Randy Jiron

Location: Pueblo of Isleta, New Mexico

Topics: Native American, Farmer, Culture, Indigenous, Agriculture

Quote: “Growing with the land you just don’t go into the land and just step on her, you respect the land, mother earth. We are happy to see the sun come up and we are thankful for him to come up, to warm, to help grow the plants too. And so we have to say thank you all the time. In the morning we say thank you. In the evening we say thank you again for damaging mother earth. So it’s just the cycle of being respectful to the earth. Culturally that’s how we’ve been taught, you know, grandparents, uncles. But that’s how I grew up.”

I am Randy Jiron, from the Pueblo of Isleta and this is Lucas Jiron, my son. He’s the other part of the twins-his brother. We started this (agricultural) project about two years ago, when we heard about it. I guess it would be either through Joseph or Cristhian-one of the two-Cristhian is the first one…

Luca Jiron (LJ): Arturo and then Cristhian…

Yeah, and they (Center of Southwest Culture) made it possible through their help to get the seeds and that was two years ago, that was the first year I ever planted any vegetables or anything like that. If I did it my whole life it was maybe two or three at the most, you know, so we figured that we have the land here, and this particular field laid about twenty years dormant. It was full of Chinese Elm and we had to clear it out and we finally did and now we’ve cleared about 99 per cent I think and once in a while you see some, but that’s how we started. We started with the corn, and the corn we planted was white corn, which is more of a native corn around here, which makes a masa, I guess, and corn meal. We were hoping to make chicos and when we tasted them they were just like bland, you know bland, so we said next year we will plant sweet corn. So, this is what we are doing, sweet corn. And  just I tell these guys, I said you better learn how to plant because the country isn’t guaranteed or the world isn’t guaranteed if it’s going the way it’s going now. So I said the old people used to say you have to prepare yourself-if you have a few seeds save them, plant them, and that way you’ll survive a meal. So I’m trying to teach these guys how to do that work so in case I’m not around and it happens in their lifetime… well they teach their children maybe they can have something to eat, you know if something drastic like that happens, you know. I just want to prepare a little bit for these guys. That’s what the whole planting is. I tell them don’t get rid of the horses. Some of the horse drawn implements save them. You might need them some day. You’re not going to be able to buy gas or go to McDonald’s or WalMart or any place like that-you’re not going to find nothing. And if you have a lot of money that money is not going to be worth nothing but they ain’t going to accept it for what. So, if you have seeds then that’s money, that’s your whole survival.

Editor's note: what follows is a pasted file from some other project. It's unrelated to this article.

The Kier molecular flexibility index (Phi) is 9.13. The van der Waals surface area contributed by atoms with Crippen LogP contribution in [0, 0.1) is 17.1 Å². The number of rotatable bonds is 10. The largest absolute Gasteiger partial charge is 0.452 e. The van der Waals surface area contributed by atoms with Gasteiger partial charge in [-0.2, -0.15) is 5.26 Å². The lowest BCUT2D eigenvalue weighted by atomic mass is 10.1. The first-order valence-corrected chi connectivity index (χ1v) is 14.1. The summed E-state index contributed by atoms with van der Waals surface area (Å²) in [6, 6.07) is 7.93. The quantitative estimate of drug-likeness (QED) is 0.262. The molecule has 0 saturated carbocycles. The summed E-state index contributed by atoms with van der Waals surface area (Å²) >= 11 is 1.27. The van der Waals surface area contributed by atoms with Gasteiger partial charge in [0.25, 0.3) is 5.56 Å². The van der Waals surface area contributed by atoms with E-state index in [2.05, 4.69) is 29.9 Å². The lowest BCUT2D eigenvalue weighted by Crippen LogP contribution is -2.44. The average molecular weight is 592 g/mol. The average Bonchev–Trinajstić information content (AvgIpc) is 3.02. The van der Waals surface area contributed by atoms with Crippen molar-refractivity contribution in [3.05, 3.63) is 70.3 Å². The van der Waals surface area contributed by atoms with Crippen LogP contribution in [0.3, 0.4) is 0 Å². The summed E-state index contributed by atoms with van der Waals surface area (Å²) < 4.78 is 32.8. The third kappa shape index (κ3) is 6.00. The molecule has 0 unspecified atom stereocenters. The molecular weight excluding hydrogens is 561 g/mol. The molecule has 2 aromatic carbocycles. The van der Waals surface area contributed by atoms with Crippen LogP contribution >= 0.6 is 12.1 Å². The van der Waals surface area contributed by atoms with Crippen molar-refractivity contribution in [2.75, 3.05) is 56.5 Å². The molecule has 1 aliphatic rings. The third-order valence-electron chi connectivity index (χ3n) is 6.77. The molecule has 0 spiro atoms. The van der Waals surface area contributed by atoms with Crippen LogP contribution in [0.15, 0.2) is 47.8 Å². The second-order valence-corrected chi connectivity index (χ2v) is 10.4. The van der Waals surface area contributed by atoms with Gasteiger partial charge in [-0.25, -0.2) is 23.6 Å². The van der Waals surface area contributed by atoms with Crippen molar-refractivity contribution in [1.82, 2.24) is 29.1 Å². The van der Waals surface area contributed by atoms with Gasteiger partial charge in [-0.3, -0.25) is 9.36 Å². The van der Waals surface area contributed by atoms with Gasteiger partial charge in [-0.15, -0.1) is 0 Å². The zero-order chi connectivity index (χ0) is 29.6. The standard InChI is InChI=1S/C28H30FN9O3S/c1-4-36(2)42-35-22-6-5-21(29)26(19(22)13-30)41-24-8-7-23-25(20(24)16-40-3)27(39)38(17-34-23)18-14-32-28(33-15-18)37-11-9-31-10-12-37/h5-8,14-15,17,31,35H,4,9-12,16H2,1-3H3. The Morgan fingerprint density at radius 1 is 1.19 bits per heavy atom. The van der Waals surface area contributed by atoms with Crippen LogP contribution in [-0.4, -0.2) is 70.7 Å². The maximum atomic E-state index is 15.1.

Yes, born and raised here in the Pueblo of Isleta. My people have been here probably-the archaeologists they say since the 12-1300s. But we say we’ve been here longer. We know we’ve been here longer. We were probably farther south. We probably moved around a little bit before we got to where we are. We knew where we were going. Isleta means little island. So right there where the pueblo is-the Rio Grande used to go on the west side and the east side. It had water on both sides.

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LJ:  How did you grow up, dad?

It was pretty tied in, growing with the land and you just don’t go into the land and just step on her you know. You just have to, uh, taught, uh to respect the land, the earth, mother earth, you know… and these…you know everything. When you are an Indian that’s what we believe, you know. We are happy to see the Sun come up and we are thankful for him to come up, to warm to help grow the plants too, you know. And so we have to say thank you all the time. In the morning we say thank you. In the evening we say thank you again for damaging mother earth. So it’s just the cycle of being just respectful to the earth. Culturally that’s how we’ve been taught, you know, grandparents, uncles. But that’s how I grew up.

Well, first of all, when we are going to school we didn’t speak English, that’s one thing.

LJ: Tell him how you grew up.